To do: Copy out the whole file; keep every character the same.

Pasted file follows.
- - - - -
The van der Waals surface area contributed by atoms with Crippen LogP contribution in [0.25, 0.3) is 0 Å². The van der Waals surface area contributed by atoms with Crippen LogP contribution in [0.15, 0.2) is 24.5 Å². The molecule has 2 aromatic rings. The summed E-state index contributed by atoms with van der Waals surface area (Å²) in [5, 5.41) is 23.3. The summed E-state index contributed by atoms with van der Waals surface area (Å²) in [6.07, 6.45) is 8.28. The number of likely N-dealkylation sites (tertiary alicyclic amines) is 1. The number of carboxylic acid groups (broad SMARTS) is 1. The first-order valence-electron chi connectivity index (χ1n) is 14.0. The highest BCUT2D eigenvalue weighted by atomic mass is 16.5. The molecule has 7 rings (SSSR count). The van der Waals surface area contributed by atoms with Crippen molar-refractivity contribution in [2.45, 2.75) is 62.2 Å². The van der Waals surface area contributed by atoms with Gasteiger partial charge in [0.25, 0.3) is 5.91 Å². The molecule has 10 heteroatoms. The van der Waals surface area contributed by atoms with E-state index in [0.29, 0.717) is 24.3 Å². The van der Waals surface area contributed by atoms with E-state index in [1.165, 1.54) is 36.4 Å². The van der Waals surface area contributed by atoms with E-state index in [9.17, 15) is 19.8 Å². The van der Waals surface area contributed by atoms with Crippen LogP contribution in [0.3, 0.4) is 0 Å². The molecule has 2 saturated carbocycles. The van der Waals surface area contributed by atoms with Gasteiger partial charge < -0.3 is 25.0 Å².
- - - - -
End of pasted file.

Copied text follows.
The van der Waals surface area contributed by atoms with Crippen LogP contribution in [0.25, 0.3) is 0 Å². The van der Waals surface area contributed by atoms with Crippen LogP contribution in [0.15, 0.2) is 24.5 Å². The molecule has 2 aromatic rings. The summed E-state index contributed by atoms with van der Waals surface area (Å²) in [5, 5.41) is 23.3. The summed E-state index contributed by atoms with van der Waals surface area (Å²) in [6.07, 6.45) is 8.28. The number of likely N-dealkylation sites (tertiary alicyclic amines) is 1. The number of carboxylic acid groups (broad SMARTS) is 1. The first-order valence-electron chi connectivity index (χ1n) is 14.0. The highest BCUT2D eigenvalue weighted by atomic mass is 16.5. The molecule has 7 rings (SSSR count). The van der Waals surface area contributed by atoms with Crippen molar-refractivity contribution in [2.45, 2.75) is 62.2 Å². The van der Waals surface area contributed by atoms with Gasteiger partial charge in [0.25, 0.3) is 5.91 Å². The molecule has 10 heteroatoms. The van der Waals surface area contributed by atoms with E-state index in [0.29, 0.717) is 24.3 Å². The van der Waals surface area contributed by atoms with E-state index in [1.165, 1.54) is 36.4 Å². The van der Waals surface area contributed by atoms with E-state index in [9.17, 15) is 19.8 Å². The van der Waals surface area contributed by atoms with Crippen LogP contribution in [0.3, 0.4) is 0 Å². The molecule has 2 saturated carbocycles. The van der Waals surface area contributed by atoms with Gasteiger partial charge < -0.3 is 25.0 Å².